Donate Blood !! Save Lives !!

The Need for Blood Donation

• Blood transfusions are crucial for surgeries and treatments.

•  Every two seconds, someone needs blood.

•  Adequate blood supply is vital for emergencies.

• Different blood components are needed for various treatments.

Benefits of Blood Donation

•  Reduces heart disease risk by lowering iron levels.

• Includes a free health check-up.

• Fosters community support and altruism.

• Stimulates new blood cell production.

• Provides fulfillment from saving lives.

• Essential for treating anemia, cancer, and hemophilia.

• Government employees (Central and state) can avail a maximum of 4 days in a calendar year for blood donation and/or apheresis (donation of blood components like red cells, plasma, platelets etc.). (G.O.(P) No.159/2018/Fin dt 10-10-2018)

Who Can Donate Blood:

  1. Age and Weight Requirements:
    • Age: 18-65 years (first-time donors should not be over 60 years of age).
    • Weight: At least 45 kg for donating 350 ml; 55 kg for donating 450 ml.
  2. Donation Interval:
    • Males: Every 3 months.
    • Females: Every 4 months.
  3. Health Conditions:
    • General Health: Must be in good health, with no infections or illnesses.
    • Hemoglobin Levels: Minimum of 13.0 g/dL for males and 12.0 g/dL for females.
    • Medications: Must not be taking contraindicated medications (e.g. Accutane, antibiotics – donors who are taking antibiotics are eligible to donate 24 hours after their last dose, anti-platelet medications, avodart, blood thinners (such as coumadin, heparin, lovenox, warfarin), bovine insulin, hepatitis B immune globulin, human-derived growth hormones, etc.)
    • Blood-Borne Diseases: Must be free from HIV/AIDS, hepatitis B, hepatitis C, malaria, dengue Fever, chikungunya, Zika virus, leptospirosis, syphilis, and brucellosis.
    • Behavioral Risks: Must not have engaged in high-risk behaviors.

Who Cannot Donate Blood:

  1. Infections and Health Conditions:
    • Current Illness: Cannot donate if you have a cold, flu, sore throat, cold sore, stomach bug, or any other infection.
    • Antibiotics: Cannot donate if you are currently taking antibiotics.
    • Chronic Conditions: Cannot donate if you have HIV/AIDS, hepatitis, other related diseases or certain cancers.
  2. Recent Procedures and Activities:
    • Tattoo or Body Piercing: Cannot donate for 6 months from the date of the procedure.
    • Major Surgery or other Major Medical Procedures: Must wait at least 12 months after recovery.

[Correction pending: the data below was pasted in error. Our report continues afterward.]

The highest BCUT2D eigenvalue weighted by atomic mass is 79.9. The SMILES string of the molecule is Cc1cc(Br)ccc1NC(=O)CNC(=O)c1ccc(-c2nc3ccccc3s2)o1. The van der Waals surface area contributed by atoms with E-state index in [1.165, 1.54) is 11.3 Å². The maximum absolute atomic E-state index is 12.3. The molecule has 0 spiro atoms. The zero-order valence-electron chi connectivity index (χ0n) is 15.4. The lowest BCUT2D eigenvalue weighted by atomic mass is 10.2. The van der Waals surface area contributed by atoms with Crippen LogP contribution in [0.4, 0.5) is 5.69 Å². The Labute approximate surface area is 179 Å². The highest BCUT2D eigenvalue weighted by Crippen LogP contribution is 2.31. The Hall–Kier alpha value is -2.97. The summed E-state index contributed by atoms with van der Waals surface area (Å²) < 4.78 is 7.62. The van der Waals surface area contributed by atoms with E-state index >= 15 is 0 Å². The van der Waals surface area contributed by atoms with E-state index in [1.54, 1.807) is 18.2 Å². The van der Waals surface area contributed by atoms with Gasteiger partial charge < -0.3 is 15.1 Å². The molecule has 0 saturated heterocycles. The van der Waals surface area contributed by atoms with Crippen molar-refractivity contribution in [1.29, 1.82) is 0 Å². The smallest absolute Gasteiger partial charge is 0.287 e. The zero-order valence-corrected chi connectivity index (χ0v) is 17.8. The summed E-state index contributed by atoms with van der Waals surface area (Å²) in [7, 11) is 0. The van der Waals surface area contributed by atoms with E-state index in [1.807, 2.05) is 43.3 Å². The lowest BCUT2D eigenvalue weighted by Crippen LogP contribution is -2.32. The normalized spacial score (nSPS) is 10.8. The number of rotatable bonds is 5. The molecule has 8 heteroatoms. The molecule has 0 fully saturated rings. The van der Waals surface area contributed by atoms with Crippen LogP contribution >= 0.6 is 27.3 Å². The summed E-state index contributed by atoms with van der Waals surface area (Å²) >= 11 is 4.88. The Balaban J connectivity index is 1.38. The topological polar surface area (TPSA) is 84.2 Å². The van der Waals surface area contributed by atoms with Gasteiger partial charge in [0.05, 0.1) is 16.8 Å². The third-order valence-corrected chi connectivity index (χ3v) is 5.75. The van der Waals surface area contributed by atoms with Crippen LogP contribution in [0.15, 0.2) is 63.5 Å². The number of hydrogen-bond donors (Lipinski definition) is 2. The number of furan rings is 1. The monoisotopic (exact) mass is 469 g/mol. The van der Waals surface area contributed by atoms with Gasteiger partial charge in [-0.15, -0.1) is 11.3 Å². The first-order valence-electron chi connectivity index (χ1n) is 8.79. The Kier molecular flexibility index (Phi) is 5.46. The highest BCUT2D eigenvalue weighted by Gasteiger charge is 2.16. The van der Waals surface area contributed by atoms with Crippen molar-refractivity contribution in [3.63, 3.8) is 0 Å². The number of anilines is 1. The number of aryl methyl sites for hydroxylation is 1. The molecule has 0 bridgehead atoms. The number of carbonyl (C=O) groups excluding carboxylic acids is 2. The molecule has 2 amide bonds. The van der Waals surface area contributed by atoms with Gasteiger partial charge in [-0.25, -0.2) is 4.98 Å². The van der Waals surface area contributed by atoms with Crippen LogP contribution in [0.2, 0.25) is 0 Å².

• Dental Procedures: Must wait 24 hours after a minor procedure; about 6 months after a major procedure (such as tooth extraction or surgery requiring anesthesia).
  3. Diet and Lifestyle:
    • Fasting: Should not be observing a fast during donation. The last meal should have been taken at least 4 hours before donating.
    • Alcohol: Should not have consumed alcohol before donation. Regular heavy alcohol consumers may not donate.
    • Long-Distance Vehicle Drivers: Should not donate.
    • Night Shift Workers: Should have adequate sleep before donating.
    • Recent Travel: Cannot donate if recently traveled to high-risk areas for infectious diseases.
  4. Reproductive Health:
    • Menstruation: Should defer donation during menstruation.
    • Pregnancy and Childbirth: Cannot donate if currently pregnant or within 6 months postpartum. After childbirth, a deferral period of at least 9 months is required.
    • Breastfeeding: Should not donate while breastfeeding. A deferral period of 3 months after the baby is significantly weaned is required.
    • Abortion: A deferral period of 6 months after an abortion is required.
  5. Specific Medical Conditions:
    • Diabetes: Diabetics (type 1 and type 2) under insulin treatment may not donate.
    • Asthma: Persons with an asthmatic attack or asthmatics under steroids may not donate. However persons with chronic sinusitis can donate unless on antibiotics.
    • Cardiovascular Diseases: Persons with any active symptoms or history of cardiovascular diseases may not donate and should permanently defer from donation.
    • Epilepsy: Persons with convulsions and epilepsy should permanently defer from donation. However persons having migraine can donate if it is not severe and do not occur at a frequency of more than once a week.
  6. Behavioral Risks:
    • Injecting Recreational Drugs: Cannot donate if there is a history of injecting recreational drugs.
    • High-Risk Sexual Behaviors: Should not donate if engaged in “at-risk” sexual activity in the past 12 months.
    • Recent Vaccinations: Must defer donation if recently vaccinated.

You should always drink lots of water before the donation. Also, keep in mind that you should take a well-balanced meal prior to and after donating blood. This will keep you healthy and fit